I laid down on one of the twin beds for a moment to check for cracks in my eyelids while Georgia went to check on the facilities we shared with the other rooms. She claims that I was snoring before she closed the door. I’m sure she’s wrong because I was there and I don’t remember that at all. Anyway, she says that I suddenly snorted and then went silent. The suddenness scared her so she poked me to see if I’d expired from altitude sickness. “I was afraid you’d quit breathing” she said. “No,” I replied, “It’s now a settled habit with me.”

This was the evening of the 26th and we toppled back down the chute outside our door in search of a supermercato to buy some picnic supplies for supper as well as something for tomorrow’s trip to Jegensdorf. That was the closest train stop to Johannes’ little town of Iffwyl. And it was a commuter train running early in the morning and late in the afternoon so we needed to get a bite pretty soon and turn in. We’d heard that the mountain adjacent to the Landhaus was topped by a wonderful rose garden where people would go to watch a spectacular sunrise so we thought we’d wake up early and see the sights before catching the train. We climbed back into town, found a Coop Supermercado about to close, but managed to grab a few supplies as they were turning off the lights. After a nice little picnic of cheese and bread and sausage on the bench beside the Landhaus we climbed up our laundry chute again and fell heavily into bed.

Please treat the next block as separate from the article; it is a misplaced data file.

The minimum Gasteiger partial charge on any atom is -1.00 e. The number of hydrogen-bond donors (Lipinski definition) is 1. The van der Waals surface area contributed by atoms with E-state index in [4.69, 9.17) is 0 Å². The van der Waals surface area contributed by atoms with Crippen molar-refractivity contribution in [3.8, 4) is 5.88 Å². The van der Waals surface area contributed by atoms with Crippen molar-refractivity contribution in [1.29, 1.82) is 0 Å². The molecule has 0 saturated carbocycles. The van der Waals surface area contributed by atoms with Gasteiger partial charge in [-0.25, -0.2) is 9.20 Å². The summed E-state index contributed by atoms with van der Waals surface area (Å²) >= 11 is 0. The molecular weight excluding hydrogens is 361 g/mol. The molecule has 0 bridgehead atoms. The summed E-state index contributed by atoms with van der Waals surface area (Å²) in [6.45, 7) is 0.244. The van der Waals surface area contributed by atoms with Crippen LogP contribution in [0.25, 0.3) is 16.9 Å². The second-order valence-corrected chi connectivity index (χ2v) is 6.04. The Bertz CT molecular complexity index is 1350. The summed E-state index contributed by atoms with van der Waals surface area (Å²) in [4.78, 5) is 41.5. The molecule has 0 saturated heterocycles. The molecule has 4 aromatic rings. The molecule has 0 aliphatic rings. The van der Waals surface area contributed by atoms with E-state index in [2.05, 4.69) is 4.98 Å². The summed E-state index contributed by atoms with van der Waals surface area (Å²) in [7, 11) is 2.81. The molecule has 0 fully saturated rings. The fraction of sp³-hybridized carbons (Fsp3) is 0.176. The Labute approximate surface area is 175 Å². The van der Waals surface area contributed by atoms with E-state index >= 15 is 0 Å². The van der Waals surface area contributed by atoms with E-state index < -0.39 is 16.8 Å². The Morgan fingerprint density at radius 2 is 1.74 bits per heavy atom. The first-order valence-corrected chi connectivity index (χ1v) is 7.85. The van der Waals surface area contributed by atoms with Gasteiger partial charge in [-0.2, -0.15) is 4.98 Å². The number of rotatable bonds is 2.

Boy, I’ll tell you what. Bern was visited in the 14th and 15th centuries by some amazingly silver-tongued clock salesmen. Beginning about 2am I was awakened every 15 minutes with multiple sonorous BONGS echoing through the river valley. After much effort, I was finally able to accidentally awaken Georgia about 5am and send her tottering off toward the shower. It was pitch black outside but I wanted to beat the crowds to the rose garden!

Halfway down the first flight of the laundry chute the light suddenly went off. I thought someone must have a pretty sick sense of humor until I realized the lights were on a timer and we just weren’t moving fast enough for it. I guess the Swiss are less interested than Americans in residual light (like an exit sign) on stairways, or perhaps they just feel that anyone who spends the night in a tree house must have good night vision. Anyway, we had to feel our way along the wall until we found another light switch and could illuminate our descent to ground level.